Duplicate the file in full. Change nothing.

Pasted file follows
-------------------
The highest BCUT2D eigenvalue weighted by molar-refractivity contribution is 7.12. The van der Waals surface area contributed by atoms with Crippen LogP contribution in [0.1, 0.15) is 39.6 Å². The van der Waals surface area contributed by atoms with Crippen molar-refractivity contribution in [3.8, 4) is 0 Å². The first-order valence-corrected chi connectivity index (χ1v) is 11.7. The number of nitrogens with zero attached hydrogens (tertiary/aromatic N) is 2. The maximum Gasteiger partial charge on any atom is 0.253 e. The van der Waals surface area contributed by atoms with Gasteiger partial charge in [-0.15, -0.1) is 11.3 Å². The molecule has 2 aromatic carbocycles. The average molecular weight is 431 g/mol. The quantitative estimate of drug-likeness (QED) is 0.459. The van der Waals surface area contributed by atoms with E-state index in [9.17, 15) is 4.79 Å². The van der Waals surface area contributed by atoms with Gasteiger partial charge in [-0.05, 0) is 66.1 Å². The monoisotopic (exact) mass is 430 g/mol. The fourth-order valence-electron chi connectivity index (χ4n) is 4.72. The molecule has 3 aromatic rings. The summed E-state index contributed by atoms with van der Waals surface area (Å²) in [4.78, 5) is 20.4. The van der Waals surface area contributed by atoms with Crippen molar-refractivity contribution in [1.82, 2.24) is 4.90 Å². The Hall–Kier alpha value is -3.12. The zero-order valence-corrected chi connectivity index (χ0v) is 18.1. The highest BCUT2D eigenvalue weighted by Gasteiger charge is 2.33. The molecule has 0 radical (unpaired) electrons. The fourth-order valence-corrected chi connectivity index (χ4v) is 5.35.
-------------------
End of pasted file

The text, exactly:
The highest BCUT2D eigenvalue weighted by molar-refractivity contribution is 7.12. The van der Waals surface area contributed by atoms with Crippen LogP contribution in [0.1, 0.15) is 39.6 Å². The van der Waals surface area contributed by atoms with Crippen molar-refractivity contribution in [3.8, 4) is 0 Å². The first-order valence-corrected chi connectivity index (χ1v) is 11.7. The number of nitrogens with zero attached hydrogens (tertiary/aromatic N) is 2. The maximum Gasteiger partial charge on any atom is 0.253 e. The van der Waals surface area contributed by atoms with Gasteiger partial charge in [-0.15, -0.1) is 11.3 Å². The molecule has 2 aromatic carbocycles. The average molecular weight is 431 g/mol. The quantitative estimate of drug-likeness (QED) is 0.459. The van der Waals surface area contributed by atoms with E-state index in [9.17, 15) is 4.79 Å². The van der Waals surface area contributed by atoms with Gasteiger partial charge in [-0.05, 0) is 66.1 Å². The monoisotopic (exact) mass is 430 g/mol. The fourth-order valence-electron chi connectivity index (χ4n) is 4.72. The molecule has 3 aromatic rings. The summed E-state index contributed by atoms with van der Waals surface area (Å²) in [4.78, 5) is 20.4. The van der Waals surface area contributed by atoms with Crippen molar-refractivity contribution in [1.82, 2.24) is 4.90 Å². The Hall–Kier alpha value is -3.12. The zero-order valence-corrected chi connectivity index (χ0v) is 18.1. The highest BCUT2D eigenvalue weighted by Gasteiger charge is 2.33. The molecule has 0 radical (unpaired) electrons. The fourth-order valence-corrected chi connectivity index (χ4v) is 5.35.